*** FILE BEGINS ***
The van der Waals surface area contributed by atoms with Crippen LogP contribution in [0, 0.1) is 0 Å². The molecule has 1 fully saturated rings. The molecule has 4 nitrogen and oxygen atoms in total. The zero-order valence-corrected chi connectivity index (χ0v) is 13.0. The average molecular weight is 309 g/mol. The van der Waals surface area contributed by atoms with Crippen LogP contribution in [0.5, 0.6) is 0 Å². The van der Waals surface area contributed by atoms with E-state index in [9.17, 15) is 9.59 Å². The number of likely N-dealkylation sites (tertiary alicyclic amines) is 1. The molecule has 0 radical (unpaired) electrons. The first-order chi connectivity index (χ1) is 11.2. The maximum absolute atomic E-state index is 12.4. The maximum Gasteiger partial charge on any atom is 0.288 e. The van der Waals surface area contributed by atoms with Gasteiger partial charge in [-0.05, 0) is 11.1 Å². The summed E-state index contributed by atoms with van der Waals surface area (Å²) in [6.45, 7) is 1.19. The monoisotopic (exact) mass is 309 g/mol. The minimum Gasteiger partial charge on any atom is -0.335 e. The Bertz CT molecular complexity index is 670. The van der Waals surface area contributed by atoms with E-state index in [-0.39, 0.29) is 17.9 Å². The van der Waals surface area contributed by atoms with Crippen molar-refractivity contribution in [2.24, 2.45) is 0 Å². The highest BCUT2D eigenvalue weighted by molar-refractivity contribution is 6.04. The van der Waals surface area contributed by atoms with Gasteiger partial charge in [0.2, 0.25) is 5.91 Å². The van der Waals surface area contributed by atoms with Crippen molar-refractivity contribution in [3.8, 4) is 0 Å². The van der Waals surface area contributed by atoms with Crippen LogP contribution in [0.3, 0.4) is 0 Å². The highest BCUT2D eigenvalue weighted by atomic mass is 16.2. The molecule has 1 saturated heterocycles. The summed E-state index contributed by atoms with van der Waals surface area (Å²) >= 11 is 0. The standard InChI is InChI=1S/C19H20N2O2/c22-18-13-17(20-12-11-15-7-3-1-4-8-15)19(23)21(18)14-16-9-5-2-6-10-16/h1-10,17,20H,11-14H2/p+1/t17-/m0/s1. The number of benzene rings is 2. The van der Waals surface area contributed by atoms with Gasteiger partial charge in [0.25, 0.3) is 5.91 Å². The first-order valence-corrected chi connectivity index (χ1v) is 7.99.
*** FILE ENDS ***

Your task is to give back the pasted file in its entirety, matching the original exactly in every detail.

The van der Waals surface area contributed by atoms with Crippen LogP contribution in [0, 0.1) is 0 Å². The molecule has 1 fully saturated rings. The molecule has 4 nitrogen and oxygen atoms in total. The zero-order valence-corrected chi connectivity index (χ0v) is 13.0. The average molecular weight is 309 g/mol. The van der Waals surface area contributed by atoms with Crippen LogP contribution in [0.5, 0.6) is 0 Å². The van der Waals surface area contributed by atoms with E-state index in [9.17, 15) is 9.59 Å². The number of likely N-dealkylation sites (tertiary alicyclic amines) is 1. The molecule has 0 radical (unpaired) electrons. The first-order chi connectivity index (χ1) is 11.2. The maximum absolute atomic E-state index is 12.4. The maximum Gasteiger partial charge on any atom is 0.288 e. The van der Waals surface area contributed by atoms with Gasteiger partial charge in [-0.05, 0) is 11.1 Å². The summed E-state index contributed by atoms with van der Waals surface area (Å²) in [6.45, 7) is 1.19. The monoisotopic (exact) mass is 309 g/mol. The minimum Gasteiger partial charge on any atom is -0.335 e. The Bertz CT molecular complexity index is 670. The van der Waals surface area contributed by atoms with E-state index in [-0.39, 0.29) is 17.9 Å². The van der Waals surface area contributed by atoms with Crippen molar-refractivity contribution in [2.24, 2.45) is 0 Å². The highest BCUT2D eigenvalue weighted by molar-refractivity contribution is 6.04. The van der Waals surface area contributed by atoms with Gasteiger partial charge in [0.2, 0.25) is 5.91 Å². The van der Waals surface area contributed by atoms with Crippen molar-refractivity contribution in [3.8, 4) is 0 Å². The van der Waals surface area contributed by atoms with Crippen LogP contribution in [0.3, 0.4) is 0 Å². The highest BCUT2D eigenvalue weighted by atomic mass is 16.2. The molecule has 1 saturated heterocycles. The summed E-state index contributed by atoms with van der Waals surface area (Å²) >= 11 is 0. The standard InChI is InChI=1S/C19H20N2O2/c22-18-13-17(20-12-11-15-7-3-1-4-8-15)19(23)21(18)14-16-9-5-2-6-10-16/h1-10,17,20H,11-14H2/p+1/t17-/m0/s1. The number of benzene rings is 2. The van der Waals surface area contributed by atoms with Gasteiger partial charge in [0.25, 0.3) is 5.91 Å². The first-order valence-corrected chi connectivity index (χ1v) is 7.99.